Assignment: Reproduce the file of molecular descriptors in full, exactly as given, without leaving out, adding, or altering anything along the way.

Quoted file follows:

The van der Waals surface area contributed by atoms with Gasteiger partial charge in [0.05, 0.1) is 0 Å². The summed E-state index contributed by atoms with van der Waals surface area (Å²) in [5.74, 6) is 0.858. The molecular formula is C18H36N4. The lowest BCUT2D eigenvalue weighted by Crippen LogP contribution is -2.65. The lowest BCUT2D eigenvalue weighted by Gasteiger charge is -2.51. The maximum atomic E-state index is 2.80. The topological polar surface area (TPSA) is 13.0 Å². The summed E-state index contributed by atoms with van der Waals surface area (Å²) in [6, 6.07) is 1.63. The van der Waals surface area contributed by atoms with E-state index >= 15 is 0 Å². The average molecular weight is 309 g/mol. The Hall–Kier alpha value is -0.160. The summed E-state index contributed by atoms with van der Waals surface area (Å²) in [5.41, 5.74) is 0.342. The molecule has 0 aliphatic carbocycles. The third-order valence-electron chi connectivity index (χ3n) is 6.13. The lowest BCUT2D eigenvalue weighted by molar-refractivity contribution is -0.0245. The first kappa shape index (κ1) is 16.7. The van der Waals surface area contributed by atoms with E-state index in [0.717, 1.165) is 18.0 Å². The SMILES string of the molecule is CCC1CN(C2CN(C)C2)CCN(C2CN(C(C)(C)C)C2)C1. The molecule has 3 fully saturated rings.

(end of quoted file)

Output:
The van der Waals surface area contributed by atoms with Gasteiger partial charge in [0.05, 0.1) is 0 Å². The summed E-state index contributed by atoms with van der Waals surface area (Å²) in [5.74, 6) is 0.858. The molecular formula is C18H36N4. The lowest BCUT2D eigenvalue weighted by Crippen LogP contribution is -2.65. The lowest BCUT2D eigenvalue weighted by Gasteiger charge is -2.51. The maximum atomic E-state index is 2.80. The topological polar surface area (TPSA) is 13.0 Å². The summed E-state index contributed by atoms with van der Waals surface area (Å²) in [6, 6.07) is 1.63. The van der Waals surface area contributed by atoms with E-state index >= 15 is 0 Å². The average molecular weight is 309 g/mol. The Hall–Kier alpha value is -0.160. The summed E-state index contributed by atoms with van der Waals surface area (Å²) in [5.41, 5.74) is 0.342. The molecule has 0 aliphatic carbocycles. The third-order valence-electron chi connectivity index (χ3n) is 6.13. The lowest BCUT2D eigenvalue weighted by molar-refractivity contribution is -0.0245. The first kappa shape index (κ1) is 16.7. The van der Waals surface area contributed by atoms with E-state index in [0.717, 1.165) is 18.0 Å². The SMILES string of the molecule is CCC1CN(C2CN(C)C2)CCN(C2CN(C(C)(C)C)C2)C1. The molecule has 3 fully saturated rings.